Dr. Robbins noted that the mnemonic SNOOP can be used to guide physicians during the examination.

He cited new diagnostic criteria that defined medication overuse headache as “headache at least 15 days per month in a patient with pre-existing headache disorder,” and “regular overuse for more than 3 months of at least one acute/symptomatic treatment: 

1.      Ergotamine, triptans, opioids, or combination analgesic medications on at least 10 days per month

2.      Simple analgesics or any combination of ergotamine, triptans, analgesics, or opioids on at least 15 days per month on a regular basis without overuse of any single class alone.”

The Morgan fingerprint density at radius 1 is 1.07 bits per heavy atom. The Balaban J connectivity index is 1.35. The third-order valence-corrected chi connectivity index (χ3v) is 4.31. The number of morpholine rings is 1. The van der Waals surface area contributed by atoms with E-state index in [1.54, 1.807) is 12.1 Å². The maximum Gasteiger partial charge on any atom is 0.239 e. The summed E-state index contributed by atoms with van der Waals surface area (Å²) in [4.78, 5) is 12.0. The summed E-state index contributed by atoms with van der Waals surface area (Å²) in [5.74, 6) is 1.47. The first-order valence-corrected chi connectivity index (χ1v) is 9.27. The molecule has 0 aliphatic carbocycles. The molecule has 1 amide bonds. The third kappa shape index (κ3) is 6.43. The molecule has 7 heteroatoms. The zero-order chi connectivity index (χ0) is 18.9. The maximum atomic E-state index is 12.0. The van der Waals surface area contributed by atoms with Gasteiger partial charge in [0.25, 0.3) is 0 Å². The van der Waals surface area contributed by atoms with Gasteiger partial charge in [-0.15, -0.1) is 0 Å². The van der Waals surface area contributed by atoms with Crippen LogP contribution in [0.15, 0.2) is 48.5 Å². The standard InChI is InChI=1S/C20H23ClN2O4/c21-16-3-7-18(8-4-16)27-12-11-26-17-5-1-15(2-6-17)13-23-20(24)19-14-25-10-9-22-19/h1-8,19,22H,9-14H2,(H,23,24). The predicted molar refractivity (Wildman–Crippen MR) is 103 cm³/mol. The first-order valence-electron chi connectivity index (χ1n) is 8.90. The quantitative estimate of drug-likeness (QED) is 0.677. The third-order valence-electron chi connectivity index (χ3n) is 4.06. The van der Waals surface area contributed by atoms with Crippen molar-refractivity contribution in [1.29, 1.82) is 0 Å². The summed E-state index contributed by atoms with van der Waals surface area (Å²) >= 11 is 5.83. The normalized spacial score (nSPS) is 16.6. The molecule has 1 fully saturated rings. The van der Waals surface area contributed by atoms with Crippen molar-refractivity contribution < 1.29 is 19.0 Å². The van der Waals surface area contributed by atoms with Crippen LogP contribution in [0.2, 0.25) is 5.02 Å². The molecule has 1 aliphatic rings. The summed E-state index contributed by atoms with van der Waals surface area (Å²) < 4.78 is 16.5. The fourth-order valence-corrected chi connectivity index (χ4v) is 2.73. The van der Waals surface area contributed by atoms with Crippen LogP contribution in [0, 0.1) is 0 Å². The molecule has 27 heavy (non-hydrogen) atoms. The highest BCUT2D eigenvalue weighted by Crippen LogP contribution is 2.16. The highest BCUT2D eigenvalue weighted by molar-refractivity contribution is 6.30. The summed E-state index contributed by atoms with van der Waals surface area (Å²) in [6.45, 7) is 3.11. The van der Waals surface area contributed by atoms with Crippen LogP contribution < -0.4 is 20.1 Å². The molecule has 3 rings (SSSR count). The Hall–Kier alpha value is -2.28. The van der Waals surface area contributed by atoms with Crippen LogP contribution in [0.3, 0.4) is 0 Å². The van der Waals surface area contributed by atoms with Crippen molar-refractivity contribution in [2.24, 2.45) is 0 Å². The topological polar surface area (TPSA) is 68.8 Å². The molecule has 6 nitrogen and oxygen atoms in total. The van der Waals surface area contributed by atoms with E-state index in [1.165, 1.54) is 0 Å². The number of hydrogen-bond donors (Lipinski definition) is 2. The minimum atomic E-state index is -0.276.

Distinguishing primary from secondary headache disorders should be a top priority, Dr. Robbins explained. He urged clinicians in attendance to remain aware of “red flags.” He further noted that the “majority of primary chronic headaches are chronic migraine.”

It is important that clinicians warn patients about risk factors for progression and systemic risks associated with medication overuse, and discuss with patients the fact that about one-half of all chronic migraine is associated with acute medication overuse.